Chinchilla Adoption Tips From A Vet

This list will help you prepare yourself for the adoption process by explaining what you might expect and how you can be prepared. However, it is not intended as a substitute for professional advice from the rescue or shelter where you choose to adopt your chinchilla. They will have already done most of your preparation work before they contact you about adopting your new pet.

Ensure it’s a good fit for you

Adopting a chinchilla is like adopting a child. You need to make sure that it will be a good fit. Don’t feel pressured into deciding. It’s okay to decide that you’re not ready to adopt or that the timing just isn’t right.

Treat the chinchilla adoption process just like you would any other major purchase. Do your research and set some time aside to visit the adoption center and make your decision. If you can, visit the adoption center first without your children so you can get an idea of how the animals respond to their environment and learn about their needs on your own.

Have realistic expectations for your new pet

Chinchillas are silent and clean animals. You can train them to use a litter pan and will not make a mess in their housing cages. However, they are also nocturnal and active at night, which may be inconvenient for some people.

Chinchilla care is a time-consuming endeavor that requires frequent interaction with your pet, so be sure you know what you’re getting yourself into before purchasing a chinchilla.

Meet with a breeder or rescue organization

Unless you have prior experience with chinchillas or other small rodents, it might be wise to meet with a breeder or rescue organization before deciding if these animals are right for you. You will want to ask lots of questions about their temperament and health history, as well as the care they will require when living in your home. You should also make sure that you can handle a chinchilla properly without being bitten – even though they don’t frequently bite humans, they still can.

Adoption process may take some time

It is not uncommon for an adoption process to take a few days or even a week. The length depends on the number of people interested in meeting your pet (chinchillas are very popular pets!), and how quickly you and the chinchillas’s owner can work out an arrangement.

Many people who are interested in adopting a chinchilla need to be matched with the right fit for their household. That process can sometimes take time, and there is nothing wrong with that. The best thing you can do as an adopter is to be patient and understanding.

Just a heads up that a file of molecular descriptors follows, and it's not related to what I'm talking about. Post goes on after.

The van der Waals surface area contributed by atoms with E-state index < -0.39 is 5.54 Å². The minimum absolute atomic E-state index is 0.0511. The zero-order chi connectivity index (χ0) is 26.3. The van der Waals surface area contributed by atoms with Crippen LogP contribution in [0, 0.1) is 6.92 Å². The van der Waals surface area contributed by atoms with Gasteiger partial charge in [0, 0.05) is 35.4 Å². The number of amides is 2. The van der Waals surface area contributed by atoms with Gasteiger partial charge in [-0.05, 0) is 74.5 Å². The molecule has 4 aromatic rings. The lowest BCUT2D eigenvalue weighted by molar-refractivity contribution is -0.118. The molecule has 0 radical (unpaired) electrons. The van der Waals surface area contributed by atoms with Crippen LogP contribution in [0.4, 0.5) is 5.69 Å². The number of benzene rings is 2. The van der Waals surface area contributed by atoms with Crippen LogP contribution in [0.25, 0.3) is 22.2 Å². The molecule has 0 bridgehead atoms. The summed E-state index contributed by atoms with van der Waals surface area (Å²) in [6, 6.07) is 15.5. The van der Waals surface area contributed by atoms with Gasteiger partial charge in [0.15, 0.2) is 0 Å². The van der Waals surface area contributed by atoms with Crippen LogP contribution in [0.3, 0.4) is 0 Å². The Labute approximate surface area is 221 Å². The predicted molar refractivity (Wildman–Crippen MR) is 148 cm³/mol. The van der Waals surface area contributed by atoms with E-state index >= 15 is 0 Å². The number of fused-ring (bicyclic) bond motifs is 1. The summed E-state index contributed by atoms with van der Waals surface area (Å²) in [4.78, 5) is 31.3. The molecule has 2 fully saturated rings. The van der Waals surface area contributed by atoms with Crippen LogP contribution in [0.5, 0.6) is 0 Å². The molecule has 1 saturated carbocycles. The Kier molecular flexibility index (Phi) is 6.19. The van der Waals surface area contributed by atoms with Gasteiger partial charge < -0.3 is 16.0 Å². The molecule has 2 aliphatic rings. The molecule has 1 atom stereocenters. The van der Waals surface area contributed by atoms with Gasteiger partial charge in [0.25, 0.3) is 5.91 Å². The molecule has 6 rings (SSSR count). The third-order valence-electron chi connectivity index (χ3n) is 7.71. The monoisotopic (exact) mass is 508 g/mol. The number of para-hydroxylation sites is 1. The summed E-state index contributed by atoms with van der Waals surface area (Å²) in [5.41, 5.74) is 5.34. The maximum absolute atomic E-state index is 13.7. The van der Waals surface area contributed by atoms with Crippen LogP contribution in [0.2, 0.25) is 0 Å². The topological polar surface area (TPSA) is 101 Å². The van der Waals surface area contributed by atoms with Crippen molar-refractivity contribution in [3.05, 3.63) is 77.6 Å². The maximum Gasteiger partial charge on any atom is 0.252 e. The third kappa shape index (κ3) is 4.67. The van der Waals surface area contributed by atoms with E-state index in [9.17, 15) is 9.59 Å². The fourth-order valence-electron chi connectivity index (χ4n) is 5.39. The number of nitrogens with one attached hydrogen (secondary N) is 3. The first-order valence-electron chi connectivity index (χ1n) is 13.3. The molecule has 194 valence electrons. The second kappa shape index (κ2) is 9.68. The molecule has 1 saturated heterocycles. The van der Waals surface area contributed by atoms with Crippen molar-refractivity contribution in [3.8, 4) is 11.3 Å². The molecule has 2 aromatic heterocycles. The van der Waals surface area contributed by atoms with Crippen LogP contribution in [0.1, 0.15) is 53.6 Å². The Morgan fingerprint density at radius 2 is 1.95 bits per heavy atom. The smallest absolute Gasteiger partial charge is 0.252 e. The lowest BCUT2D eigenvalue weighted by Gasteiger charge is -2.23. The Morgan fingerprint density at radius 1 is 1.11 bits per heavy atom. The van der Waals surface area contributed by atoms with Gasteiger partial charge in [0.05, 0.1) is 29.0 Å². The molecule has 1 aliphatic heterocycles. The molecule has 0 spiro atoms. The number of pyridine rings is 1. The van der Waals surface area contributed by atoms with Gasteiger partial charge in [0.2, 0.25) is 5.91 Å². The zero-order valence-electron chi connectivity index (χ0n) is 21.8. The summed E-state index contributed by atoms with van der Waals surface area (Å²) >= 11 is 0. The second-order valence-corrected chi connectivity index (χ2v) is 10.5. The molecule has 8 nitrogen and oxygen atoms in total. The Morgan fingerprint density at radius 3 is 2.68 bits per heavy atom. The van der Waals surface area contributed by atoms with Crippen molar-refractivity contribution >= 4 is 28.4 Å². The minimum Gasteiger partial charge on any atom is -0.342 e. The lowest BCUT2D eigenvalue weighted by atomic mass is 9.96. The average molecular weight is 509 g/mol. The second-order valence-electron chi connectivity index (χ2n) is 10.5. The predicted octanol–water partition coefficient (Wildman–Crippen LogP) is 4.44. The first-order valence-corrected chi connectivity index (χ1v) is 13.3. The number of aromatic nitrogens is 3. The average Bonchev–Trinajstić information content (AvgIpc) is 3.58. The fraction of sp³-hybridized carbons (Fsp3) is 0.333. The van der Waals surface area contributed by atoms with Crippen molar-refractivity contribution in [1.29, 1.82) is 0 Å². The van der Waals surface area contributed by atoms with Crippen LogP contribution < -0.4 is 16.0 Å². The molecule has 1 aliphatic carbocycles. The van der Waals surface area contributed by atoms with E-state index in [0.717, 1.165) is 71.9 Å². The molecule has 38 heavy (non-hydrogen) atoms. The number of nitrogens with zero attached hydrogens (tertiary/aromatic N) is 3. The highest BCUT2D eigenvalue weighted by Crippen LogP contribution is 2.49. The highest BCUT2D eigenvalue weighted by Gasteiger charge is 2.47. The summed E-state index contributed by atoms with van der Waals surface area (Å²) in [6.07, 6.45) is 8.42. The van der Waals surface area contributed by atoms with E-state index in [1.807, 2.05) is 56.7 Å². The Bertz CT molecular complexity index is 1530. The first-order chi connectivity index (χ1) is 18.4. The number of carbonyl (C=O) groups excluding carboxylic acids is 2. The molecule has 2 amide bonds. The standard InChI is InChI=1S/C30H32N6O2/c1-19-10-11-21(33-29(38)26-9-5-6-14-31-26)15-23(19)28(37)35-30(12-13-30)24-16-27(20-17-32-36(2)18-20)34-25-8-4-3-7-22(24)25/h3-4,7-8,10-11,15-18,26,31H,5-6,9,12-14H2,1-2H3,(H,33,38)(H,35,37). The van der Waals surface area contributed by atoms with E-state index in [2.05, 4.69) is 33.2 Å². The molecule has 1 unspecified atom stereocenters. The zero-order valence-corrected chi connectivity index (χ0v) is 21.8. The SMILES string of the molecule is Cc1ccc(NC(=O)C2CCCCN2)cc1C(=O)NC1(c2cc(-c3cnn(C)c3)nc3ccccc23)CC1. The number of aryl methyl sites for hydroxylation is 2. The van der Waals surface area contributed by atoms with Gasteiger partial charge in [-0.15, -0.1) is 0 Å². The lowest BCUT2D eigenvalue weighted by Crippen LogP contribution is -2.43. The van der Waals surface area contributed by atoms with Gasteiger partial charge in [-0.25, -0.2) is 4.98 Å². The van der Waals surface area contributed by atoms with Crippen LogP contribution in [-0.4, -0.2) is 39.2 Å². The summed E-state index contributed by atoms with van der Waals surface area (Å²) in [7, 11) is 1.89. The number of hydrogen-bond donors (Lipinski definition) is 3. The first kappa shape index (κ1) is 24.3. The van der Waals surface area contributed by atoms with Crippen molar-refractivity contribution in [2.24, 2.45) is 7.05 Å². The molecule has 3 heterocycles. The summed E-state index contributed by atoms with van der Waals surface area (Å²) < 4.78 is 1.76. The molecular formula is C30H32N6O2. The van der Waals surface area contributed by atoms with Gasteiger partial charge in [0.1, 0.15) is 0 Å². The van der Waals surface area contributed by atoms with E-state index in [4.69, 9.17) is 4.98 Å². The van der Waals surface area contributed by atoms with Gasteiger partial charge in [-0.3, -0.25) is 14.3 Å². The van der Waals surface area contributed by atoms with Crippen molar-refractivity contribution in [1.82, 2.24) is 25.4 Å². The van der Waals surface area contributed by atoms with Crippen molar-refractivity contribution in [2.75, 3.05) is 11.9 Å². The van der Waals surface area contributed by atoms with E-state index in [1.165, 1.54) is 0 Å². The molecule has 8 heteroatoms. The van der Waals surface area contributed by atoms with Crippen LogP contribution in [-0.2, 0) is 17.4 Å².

We want our animals to go to forever homes and not just give them away because someone wants an animal, but does not really want the responsibility of owning an animal. Chinchillas are very intelligent animals, so if you do not really want one, do not come in, ask questions and then take one home.

Consider carefully before rescuing a chinchilla from abroad

Rescuing an animal from abroad is a serious commitment, and can be a lengthy process. Chinchillas are illegal in certain countries, and you need to check with the relevant wildlife authorities to ensure they’re not on the endangered list in that country.

Tens of thousands of chinchillas have been imported into the US over the years with very little screening by either the importer or pet store. Chinchillas are highly susceptible to stress, and many have died.

The main issue is that both pet stores and individuals import chinchillas without having facilities for quarantine, treatment and care for them. Many die during transit, in quarantine, or soon after being released into new homes for this reason.

If you decide to adopt from overseas, make sure you do your homework first – check out the rescue organization’s facilities, meet the staff that will handle your new friend, ask them lots of questions about their experience and success rates, etc.

In all cases, ensure that your new friend is legally permitted into your country before handing over any money! Trying to rescue one without the correct paperwork could cause fines or imprisonment.

Ask for your chinchilla’s medical history

It’s important to know if the chinchilla you are adopting has any health problems. When you ask for medical history, be sure to ask if they have had problems before and what they were. If they have some sort of issue, ask how often they have the issue and what it is. You also want to ask what their diet comprises, along with any special dietary needs.

Ask the rescue what health issues the chinchilla has and document those issues in your adoption contract. If you are adopting a chinchilla from a private owner, request that their veterinarian examine your chinchilla within 10 days of adoption for free or discounted veterinary care.